Those of you who have already arrived in Chicago have probably noticed a preponderance of bikers. While there are plenty of other transportation methods available, many Chicagoans find that the easiest and fastest way to get around the city is on two wheels.  Here are some resources that I’ve found useful while living here: » Read the rest of this entry «

The Parents are Coming! The Parents are Coming!

June 12th, 2013 § 0 comments § permalink

FPJHow do you spend an entire weekend entertaining the people who spawned you?? … Have them take you out to fancy dinners, of course! What else are parents for?! (Oh, you know, besides emotional support, practical advice and general life-promoting things…) Here at MAPHCentral, we’ve compiled a few things we think parents and family will go gaga over – when they’re not going gaga over YOU IN YOUR FANCY CAP AND GOWN WITH THE ULTRA-PRACTICAL WING-BAT SLEEVES! » Read the rest of this entry «

Some Thoughts on Managing Your Stress at Quarter’s End (and in Coming Quarters, Such as the Winter Quarter, Which is a Particularly Onerous One if You Don’t Have Good Stress Management Techniques)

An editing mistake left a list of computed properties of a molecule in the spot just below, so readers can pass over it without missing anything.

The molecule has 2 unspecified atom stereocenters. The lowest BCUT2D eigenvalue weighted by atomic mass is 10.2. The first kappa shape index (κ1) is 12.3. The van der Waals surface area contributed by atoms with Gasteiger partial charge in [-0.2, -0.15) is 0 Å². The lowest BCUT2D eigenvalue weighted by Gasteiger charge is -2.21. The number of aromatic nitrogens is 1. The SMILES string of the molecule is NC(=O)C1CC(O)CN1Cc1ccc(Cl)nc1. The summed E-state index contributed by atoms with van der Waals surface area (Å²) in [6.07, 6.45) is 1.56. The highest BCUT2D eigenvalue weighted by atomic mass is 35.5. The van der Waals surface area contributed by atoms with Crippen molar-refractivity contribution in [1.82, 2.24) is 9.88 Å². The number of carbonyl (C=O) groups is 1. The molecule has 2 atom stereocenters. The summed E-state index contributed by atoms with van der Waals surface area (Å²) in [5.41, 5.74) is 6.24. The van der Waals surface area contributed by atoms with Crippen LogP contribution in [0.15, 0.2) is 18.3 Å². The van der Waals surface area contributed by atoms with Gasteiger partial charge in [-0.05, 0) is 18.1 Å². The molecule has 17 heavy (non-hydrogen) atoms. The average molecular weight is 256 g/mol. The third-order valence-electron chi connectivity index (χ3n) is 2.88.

December 10th, 2012 § 0 comments § permalink

MAPH Central has banded together herein to offer you some of our favorite stress management techniques! Heed them well, for they are marked with the psychic scar tissue of those who have endured the Coming Winter.

Get Out of Hyde Park (and off of Facebook) by Chrissy “McKnuckles” McKeon

Chrissy’s Humpty Dumpty Thesis

I cannot stress enough how important this was to my sanity. I made a commitment to myself to venture out of this UChicago infused bubble at least once a week. And if I felt like I didn’t have enough time, I did it anyway. I packed up my school bag and toted my laptop and school books around Wicker Park and Logan Square, settled into coffee shops (and yes, sometimes bars) to do my work. I just found it easier to work in places that were decidedly lacking in the brand of stress that on-campus study spaces were always teeming with. I found that commuting somewhere to do schoolwork actually made me more productive. When I was so far away from home, I was less likely to call it quits before I had gotten something substantial done. See that picture of my thesis draft cut into teeny tiny pieces? Yea, I did that at a little coffee shop called The Wormhole. In public. People must have thought I was nuts. I know it seems strange to say that I destressed by doing work, but finding a way to do productive work – a way that worked for my particular learning style – ensured that I was able to find time to do other things besides schoolwork. Leaving Hyde Park also meant that I made friends outside of MAPH – A.K.A. people who weren’t always talking about class and work, even when we were at The Cove.